The main house has had a large 7.5 kilowatt solar array installed. Although we only have a 5 kilowatt inverter (the maximum allowed) by facing panels on the east, north and west we have a smoother production pattern over the day, and it is rare for over the maximum five kilowatts to be produced at any given point in time
Two evaporative tube hot water systems serve the needs of the main house and boodjar, with only occasional electric back up heating.
The living spaces with northern aspect do not really need heating, but south facing warden and ngardak have both had wood fired pellet heaters installed. These heaters are common in Europe and use waste or sustainable sourced wood pellets. These heaters use a reduced fuel flow rather than oxygen flow, and burn with a 98 % efficiency, without producing carbon monoxides, sulphur dioxide or particulate pollution.
Koolark has a modern wood burning stove with stove top and oven that is used for cooking and heating in winter. Boodjar has a small pot belly stove. By collecting scrap wood around the neighbourhood we do not have to purchase fuel.
Low tech power saving initiatives include solar ovens, cookers and food driers available for residents’ use. There are no televisions and one computer modem services all residents. In the future a battery bank will ensure the house is “off grid”.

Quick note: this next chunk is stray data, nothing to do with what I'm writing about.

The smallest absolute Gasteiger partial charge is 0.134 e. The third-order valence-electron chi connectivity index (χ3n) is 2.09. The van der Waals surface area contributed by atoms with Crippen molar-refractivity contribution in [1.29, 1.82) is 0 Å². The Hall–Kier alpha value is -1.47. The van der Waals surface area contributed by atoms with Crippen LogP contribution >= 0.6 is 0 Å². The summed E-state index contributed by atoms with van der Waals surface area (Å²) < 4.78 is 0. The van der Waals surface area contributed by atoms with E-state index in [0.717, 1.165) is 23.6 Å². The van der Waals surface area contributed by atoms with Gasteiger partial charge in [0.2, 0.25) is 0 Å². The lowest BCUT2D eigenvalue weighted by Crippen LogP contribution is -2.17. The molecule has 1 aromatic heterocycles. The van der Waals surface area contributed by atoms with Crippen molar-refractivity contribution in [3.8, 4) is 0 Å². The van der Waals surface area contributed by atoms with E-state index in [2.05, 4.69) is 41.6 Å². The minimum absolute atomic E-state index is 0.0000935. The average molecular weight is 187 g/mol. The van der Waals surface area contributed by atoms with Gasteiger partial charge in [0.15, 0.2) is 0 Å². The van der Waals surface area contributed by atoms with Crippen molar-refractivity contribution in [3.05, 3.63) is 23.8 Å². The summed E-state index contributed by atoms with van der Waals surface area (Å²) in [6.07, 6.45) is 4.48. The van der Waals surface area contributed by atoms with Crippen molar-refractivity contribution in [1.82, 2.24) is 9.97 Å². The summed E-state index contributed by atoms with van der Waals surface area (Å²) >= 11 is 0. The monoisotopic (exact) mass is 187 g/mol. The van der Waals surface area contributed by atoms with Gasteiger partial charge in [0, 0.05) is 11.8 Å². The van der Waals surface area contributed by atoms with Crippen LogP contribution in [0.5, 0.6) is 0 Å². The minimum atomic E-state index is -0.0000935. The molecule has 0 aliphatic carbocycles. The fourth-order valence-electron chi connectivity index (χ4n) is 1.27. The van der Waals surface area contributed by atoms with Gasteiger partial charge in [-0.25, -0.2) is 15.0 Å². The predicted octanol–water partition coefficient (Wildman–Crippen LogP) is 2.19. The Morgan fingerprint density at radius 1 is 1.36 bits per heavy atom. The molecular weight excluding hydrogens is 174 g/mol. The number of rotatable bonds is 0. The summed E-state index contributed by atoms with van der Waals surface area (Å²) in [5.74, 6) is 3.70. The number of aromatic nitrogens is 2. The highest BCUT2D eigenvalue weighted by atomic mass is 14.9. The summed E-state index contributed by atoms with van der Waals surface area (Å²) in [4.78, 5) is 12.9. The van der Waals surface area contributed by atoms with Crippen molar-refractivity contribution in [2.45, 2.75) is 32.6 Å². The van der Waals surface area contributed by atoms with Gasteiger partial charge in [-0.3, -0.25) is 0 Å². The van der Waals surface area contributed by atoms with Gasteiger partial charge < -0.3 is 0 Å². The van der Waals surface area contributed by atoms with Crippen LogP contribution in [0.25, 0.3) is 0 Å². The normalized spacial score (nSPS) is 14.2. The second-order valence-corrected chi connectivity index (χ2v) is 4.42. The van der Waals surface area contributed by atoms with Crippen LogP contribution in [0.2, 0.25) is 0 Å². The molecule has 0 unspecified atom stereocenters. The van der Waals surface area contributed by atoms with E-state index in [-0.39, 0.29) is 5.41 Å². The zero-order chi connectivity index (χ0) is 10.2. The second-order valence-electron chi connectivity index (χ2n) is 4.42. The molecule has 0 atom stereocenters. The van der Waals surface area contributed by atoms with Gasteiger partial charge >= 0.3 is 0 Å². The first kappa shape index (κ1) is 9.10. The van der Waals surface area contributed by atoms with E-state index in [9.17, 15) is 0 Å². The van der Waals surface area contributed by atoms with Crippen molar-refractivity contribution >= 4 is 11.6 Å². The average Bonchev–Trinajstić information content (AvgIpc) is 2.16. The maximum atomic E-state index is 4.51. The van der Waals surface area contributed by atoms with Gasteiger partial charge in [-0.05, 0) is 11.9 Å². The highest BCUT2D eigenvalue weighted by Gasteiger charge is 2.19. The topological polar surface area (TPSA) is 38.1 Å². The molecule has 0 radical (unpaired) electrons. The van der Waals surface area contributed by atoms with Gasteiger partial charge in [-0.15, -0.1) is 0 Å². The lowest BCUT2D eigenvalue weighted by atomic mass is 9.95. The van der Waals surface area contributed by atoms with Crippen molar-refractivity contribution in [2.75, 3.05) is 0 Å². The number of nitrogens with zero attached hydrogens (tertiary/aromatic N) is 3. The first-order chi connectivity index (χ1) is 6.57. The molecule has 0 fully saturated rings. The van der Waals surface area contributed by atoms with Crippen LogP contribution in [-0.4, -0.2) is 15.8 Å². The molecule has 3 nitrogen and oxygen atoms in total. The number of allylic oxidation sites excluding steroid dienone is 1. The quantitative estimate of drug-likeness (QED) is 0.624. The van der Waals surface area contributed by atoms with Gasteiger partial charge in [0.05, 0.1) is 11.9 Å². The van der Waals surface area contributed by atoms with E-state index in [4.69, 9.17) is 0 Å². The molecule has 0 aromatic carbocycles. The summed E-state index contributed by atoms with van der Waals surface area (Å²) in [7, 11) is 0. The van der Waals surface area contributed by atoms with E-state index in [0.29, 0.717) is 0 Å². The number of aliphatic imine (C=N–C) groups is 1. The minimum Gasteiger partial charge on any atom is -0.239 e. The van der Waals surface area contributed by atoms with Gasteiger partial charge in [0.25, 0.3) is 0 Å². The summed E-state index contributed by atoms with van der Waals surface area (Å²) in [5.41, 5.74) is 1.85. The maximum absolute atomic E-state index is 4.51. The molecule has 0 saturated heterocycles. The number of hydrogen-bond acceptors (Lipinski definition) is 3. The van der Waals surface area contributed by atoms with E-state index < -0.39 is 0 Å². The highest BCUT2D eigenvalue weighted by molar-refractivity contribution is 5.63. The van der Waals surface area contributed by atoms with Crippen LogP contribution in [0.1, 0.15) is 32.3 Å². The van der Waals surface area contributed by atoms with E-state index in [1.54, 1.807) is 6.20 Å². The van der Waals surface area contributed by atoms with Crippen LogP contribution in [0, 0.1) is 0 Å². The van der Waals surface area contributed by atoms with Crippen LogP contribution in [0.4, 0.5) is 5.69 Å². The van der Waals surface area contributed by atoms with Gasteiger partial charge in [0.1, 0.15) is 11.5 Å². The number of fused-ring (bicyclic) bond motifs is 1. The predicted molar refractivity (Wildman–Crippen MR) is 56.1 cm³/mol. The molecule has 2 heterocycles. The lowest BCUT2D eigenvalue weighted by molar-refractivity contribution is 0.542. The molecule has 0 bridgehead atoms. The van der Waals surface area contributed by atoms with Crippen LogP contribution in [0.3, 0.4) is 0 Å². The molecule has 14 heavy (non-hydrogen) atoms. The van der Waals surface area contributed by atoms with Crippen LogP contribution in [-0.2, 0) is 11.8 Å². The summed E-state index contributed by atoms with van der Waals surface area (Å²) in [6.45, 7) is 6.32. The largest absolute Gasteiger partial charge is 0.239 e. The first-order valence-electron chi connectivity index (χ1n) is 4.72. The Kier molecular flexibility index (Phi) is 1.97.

Most residents use bikes for their daily transport and there are not enough car parking bays for the residents here. We have electric bikes, an extra cycle cargo bike and various commuter bikes for residents and short term visitors.
We recognise that high and medium density housing, close to good public transport options is a more sustainable way to live, especially if small houses, fewer parking bays and communal sharing of resources mean that more land can be used for urban farming.
But that is not the only reason for having rental accommodation on our property - we are realistic about our financial sustainability as well. We hope that once Ecoburbia is fully established the income from renting the various accommodations, coupled with our reducing living costs, will enable us to spend less time worrying about income and more time doing the sustainability work we love doing in our community. We are looking forward to being able to more fully integrate our home and “work”. We like the idea of retirement being the freedom to do whatever work we like without having to worry about the money involved. We want to be able to age in place.
In summary . . . . . Sometimes we are asked for brief summary about what we are up to here. We usually say something like “It’s a bit like a combination community garden/ housing cooperative.” The main difference however, is rather than an intentional community being run by a committee with long meetings and consensus decision making, Ecoburbia is run by benevolent dictatorship. (even if there is sometimes disagreement who that is!)